• Offer skilled breastfeeding support from the first feed
  • Do not give formula milk to breastfed babies unless this is medically indicated
  • Do not distribute commercial packs that contain or advertise formula milk
  • Give culturally appropriate information on the benefits of colostrum, breastfeeding and timing of the first breastfeed
  • Promote parent- and mother-baby attachment
  • Offer support and information to fathers
  • Encourage social networks
  • Offer group-based parenting programmes as required

The promotion of emotional well-being and breastfeeding are thoroughly addressed (see box 1). Apart from an entire section on breastfeeding, offering a great deal of detailed advice, there are specific policy recommendations for healthcare providers; these have financial consequences, but are in the guideline for good reason (see box 2).

  • Establish local protocols about communication, transfer of care between clinical sectors and healthcare professionals
  • Ensure the Baby Friendly Initiative (or a similar externally evaluated breastfeeding programme) is implemented
  • Draw up a written breastfeeding policy that is communicated to all healthcare professionals and fully implemented
  • Ensure breastfeeding support is available in all care locations
  • Hospitals should make available 24-hour rooming-in, privacy, adequate rest and ready access to food and drink

Implementing the guidance
Implementing the guidance may be a tall order for some trusts, but the evidence shows that doing so is effective in increasing the incidence and duration of breastfeeding, with its lifelong benefits to mother and baby. However, formula feeding is not ignored in the guideline.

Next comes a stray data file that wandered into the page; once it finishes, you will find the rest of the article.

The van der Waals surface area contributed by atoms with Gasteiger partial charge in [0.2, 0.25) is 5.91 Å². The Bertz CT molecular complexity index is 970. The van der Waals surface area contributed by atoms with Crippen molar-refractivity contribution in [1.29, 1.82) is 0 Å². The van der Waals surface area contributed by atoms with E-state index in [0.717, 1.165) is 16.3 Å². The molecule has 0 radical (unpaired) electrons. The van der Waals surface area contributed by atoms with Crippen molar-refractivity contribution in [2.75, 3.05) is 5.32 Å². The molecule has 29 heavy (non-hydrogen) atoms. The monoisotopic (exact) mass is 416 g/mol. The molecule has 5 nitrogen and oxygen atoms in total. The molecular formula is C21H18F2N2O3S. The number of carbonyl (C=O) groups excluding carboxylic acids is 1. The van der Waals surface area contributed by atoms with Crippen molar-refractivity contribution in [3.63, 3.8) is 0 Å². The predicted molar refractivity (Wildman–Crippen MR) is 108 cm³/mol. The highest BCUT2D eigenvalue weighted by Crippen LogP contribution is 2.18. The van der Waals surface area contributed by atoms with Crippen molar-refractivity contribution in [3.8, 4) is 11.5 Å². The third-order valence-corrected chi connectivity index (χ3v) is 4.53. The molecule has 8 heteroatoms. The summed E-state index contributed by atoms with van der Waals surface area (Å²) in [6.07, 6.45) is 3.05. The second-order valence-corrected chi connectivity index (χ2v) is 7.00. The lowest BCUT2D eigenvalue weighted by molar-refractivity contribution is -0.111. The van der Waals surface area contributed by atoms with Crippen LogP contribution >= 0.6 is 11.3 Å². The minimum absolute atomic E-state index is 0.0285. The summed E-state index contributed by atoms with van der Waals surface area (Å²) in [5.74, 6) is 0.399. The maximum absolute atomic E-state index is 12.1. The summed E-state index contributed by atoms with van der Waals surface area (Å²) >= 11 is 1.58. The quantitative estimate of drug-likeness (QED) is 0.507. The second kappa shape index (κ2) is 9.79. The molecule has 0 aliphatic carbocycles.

Birth may occur in all sorts of settings, so the wording of the guideline is of necessity rather generic. There was also extensive discussion about the concept of ‘lead professional’. It is recognised that this will usually be a midwife, but may be the GP or others, depending on circumstances. The important point is that this person (and their contact details) should be clearly identified at all times to the woman.

The guideline also specifies the competencies required of healthcare professionals, not by professional group, but by function. A newborn physical examination may be undertaken by a doctor, a midwife or another professional; what is important is that they have undergone the appropriate training and validation for the task.

Here, I have only been able to provide a summary of some of the key points in the guideline. For those who wish to find out more, I can highly recommend the Quick Reference Guide, which is clearly laid out and easy to read and which covers the essential points that most healthcare professionals will need to know about. Best of all, it is also common sense.

- Dr Chris Barry is a locum GP in Swindon and a member of the NICE Postnatal Care Guideline Development Group

1. NICE. Routine postnatal care of women and their babies. Clinical guideline 37 . NICE, London, July 2006